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How to Cope with a Panic Attack

How to Cope with a Panic Attack

The many stressors of life can quickly lead to anxiety if they aren’t properly managed.

Our mental health often suffers when other areas of our lives become emotionally overwhelming or distressing. Whether it’s related to work, school, or family, dealing with panic attacks can become a problem when it negatively impacts your mental health. 

At Banyan Chicago, our team has experience managing panic attacks and helping many patients improve their mental health. While these attacks are common occurrences for many, not everyone knows how to cope with a panic attack. If you’re struggling with this problem, applying our tips for dealing with panic and anxiety can help. 

Symptoms of a Panic Attack 

Panic attacks can affect the mind and body in different ways; some people experience physical symptoms. Panic attacks can be terrifying, especially for people experiencing one for the first time. 
In order to avoid any scares, it’s important to know what the signs of panic attacks are, including: 

  • Fear of death
  • Rapid heart rate 
  • Sweating
  • Trembling or shaking
  • Hot flashes 
  • Abdominal cramping
  • Chest pains
  • Headaches
  • Feeling detached from reality
  • Dizziness
  • Shortness of breath or tightness in the throat or chest 
  • Nausea
  • Feeling of danger

Because this condition is fueled by thoughts and emotions, we offer cognitive behavioral therapy at Banyan Treatment Centers Chicago to help patients develop coping strategies for anxiety and panic attacks as well as CBT for co-occurring disorders when patients struggle with both anxiety and addiction.

Tips for Coping with Panic Attacks

Even if you’ve continuously suffered from this problem, you still may not know how to cope with a panic attack. Fortunately, the team at our drug and alcohol treatment center in Chicago has identified some tips to deal with panic attacks.  

Recognize You’re Having a Panic Attack 

Understanding the symptoms of a panic attack is key. The number one way to stop a panic attack is to recognize when it’s happening. If you have experienced a panic attack before, then you may already know what to look for. Listen to your body. Many people try to brush off these symptoms, attributing them instead to nervousness, but a legitimate panic attack can cause fainting spells, for instance. In order to stop a panic attack, you first have to acknowledge it.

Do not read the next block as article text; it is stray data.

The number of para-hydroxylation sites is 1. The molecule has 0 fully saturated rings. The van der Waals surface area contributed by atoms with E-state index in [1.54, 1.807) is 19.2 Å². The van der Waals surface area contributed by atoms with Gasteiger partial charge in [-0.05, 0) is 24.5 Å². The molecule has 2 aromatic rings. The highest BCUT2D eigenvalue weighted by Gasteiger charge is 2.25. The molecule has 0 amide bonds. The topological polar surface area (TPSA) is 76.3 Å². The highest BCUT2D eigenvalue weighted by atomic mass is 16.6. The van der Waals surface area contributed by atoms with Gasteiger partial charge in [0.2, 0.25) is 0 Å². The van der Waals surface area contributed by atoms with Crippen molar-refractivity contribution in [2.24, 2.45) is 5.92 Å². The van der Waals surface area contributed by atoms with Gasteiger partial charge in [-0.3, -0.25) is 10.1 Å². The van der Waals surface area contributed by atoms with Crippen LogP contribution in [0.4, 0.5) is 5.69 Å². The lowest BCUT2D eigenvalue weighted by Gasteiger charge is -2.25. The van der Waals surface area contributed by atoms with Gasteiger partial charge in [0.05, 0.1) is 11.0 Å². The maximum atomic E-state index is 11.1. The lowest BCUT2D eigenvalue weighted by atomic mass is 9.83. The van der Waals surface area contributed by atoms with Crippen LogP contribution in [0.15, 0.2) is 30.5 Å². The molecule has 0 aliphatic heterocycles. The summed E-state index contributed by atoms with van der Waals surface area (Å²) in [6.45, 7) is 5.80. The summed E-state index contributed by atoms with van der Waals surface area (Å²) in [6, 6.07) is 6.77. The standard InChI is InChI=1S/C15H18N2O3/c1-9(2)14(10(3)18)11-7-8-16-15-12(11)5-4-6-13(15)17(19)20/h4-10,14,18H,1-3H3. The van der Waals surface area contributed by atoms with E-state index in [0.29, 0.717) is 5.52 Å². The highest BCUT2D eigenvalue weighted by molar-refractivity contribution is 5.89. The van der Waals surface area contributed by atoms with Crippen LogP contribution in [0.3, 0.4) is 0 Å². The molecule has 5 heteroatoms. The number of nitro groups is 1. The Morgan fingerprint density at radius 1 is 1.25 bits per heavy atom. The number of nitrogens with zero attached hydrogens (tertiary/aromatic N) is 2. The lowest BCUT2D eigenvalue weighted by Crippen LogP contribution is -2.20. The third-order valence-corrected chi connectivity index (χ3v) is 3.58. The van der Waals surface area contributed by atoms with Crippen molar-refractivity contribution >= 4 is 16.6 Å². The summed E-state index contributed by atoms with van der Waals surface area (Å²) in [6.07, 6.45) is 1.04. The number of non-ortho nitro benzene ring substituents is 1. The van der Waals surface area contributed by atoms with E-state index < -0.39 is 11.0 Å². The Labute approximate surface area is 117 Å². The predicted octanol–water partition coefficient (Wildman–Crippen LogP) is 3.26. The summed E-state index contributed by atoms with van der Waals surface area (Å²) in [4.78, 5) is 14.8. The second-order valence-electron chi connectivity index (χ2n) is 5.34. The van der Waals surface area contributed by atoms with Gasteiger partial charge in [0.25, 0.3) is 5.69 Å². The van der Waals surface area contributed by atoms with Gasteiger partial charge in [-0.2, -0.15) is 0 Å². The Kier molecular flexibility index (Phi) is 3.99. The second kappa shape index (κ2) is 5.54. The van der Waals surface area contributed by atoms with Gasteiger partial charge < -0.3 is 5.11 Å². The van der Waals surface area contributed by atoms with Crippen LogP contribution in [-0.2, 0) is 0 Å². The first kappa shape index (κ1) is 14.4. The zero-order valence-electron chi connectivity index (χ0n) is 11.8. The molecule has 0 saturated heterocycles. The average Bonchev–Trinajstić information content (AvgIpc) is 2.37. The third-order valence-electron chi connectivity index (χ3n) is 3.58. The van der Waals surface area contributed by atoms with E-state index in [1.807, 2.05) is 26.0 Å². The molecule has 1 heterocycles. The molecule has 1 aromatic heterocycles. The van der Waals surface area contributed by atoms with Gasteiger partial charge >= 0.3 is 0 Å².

As obvious as this may seem, many people don’t realize how breathing affects emotions. Rapid breathing is a common symptom of panic attacks. Because these attacks are often associated with negative thoughts like impending doom, the person’s immediate response is to hyperventilate; however, continuously rapid and irregular breathing can cause a person to faint and is damaging to the heart. If you’re trying to stop a panic attack, stop what you’re doing and breathe in through your nose and out through your mouth. Count four seconds breathing in and four seconds breathing out. 

Focus on Something

When you’re experiencing a panic attack, your mind may feel like it’s going a mile a minute. When this happens, stop yourself. Pick one thing to focus on. It could be a painting on the wall, a person walking by, or even a dog. Once you’ve found your object of focus, describe each detail in your head. Rather than letting your thoughts run rampant, this exercise can help you focus your energy on just one object, allowing your symptoms to subside. 

Close Your Eyes

If you’re in a situation where a lot is happening around you, it can provoke a panic attack or make it worse. A good way to calm down during a panic attack is to close your eyes. Moving people, trains, busses, cars, noises – all this stimulation can exacerbate the body’s physical response to stress. Closing your eyes can help you block these triggers out and calm down. 

Focus on Muscle Relaxation

A good exercise that can help stop a panic attack is to focus on relaxing one muscle at a time. Muscles often tense up during instances of stress. By concentrating on relaxing each individual muscle starting from your shoulders down, you can ease the physical tension and symptoms.

Call Someone 

It often helps to have a support group that can help you in a time of need. If you’re struggling to calm down on your own, calling someone you know and trust can help remove you from the trap of a panic attack and bring you back to reality. 

Mental illness is often linked to addiction, whether mental illness drives a person to addiction or a mental illness develops as a result of substance abuse. At our rehab center in Illinois, we offer anxiety/panic disorder and addiction treatment that addresses the specific characteristics of these co-occurring disorders. 

If you or a loved one is battling a mental illness or addiction, our team can help. Call us today at 888-280-4763 for more information about our rehab facility and programs. 

Related Reading: 
Dealing with Anxiety Without Turning to Drugs or Alcohol

Alyssa, Director of Digital Marketing
Alyssa, Director of Digital Marketing
Alyssa is the National Director of Digital Marketing and is responsible for a multitude of integrated campaigns and events in the behavioral health and addictions field. All articles have been written by Alyssa and medically reviewed by our Chief Medical Officer, Dr. Darrin Mangiacarne.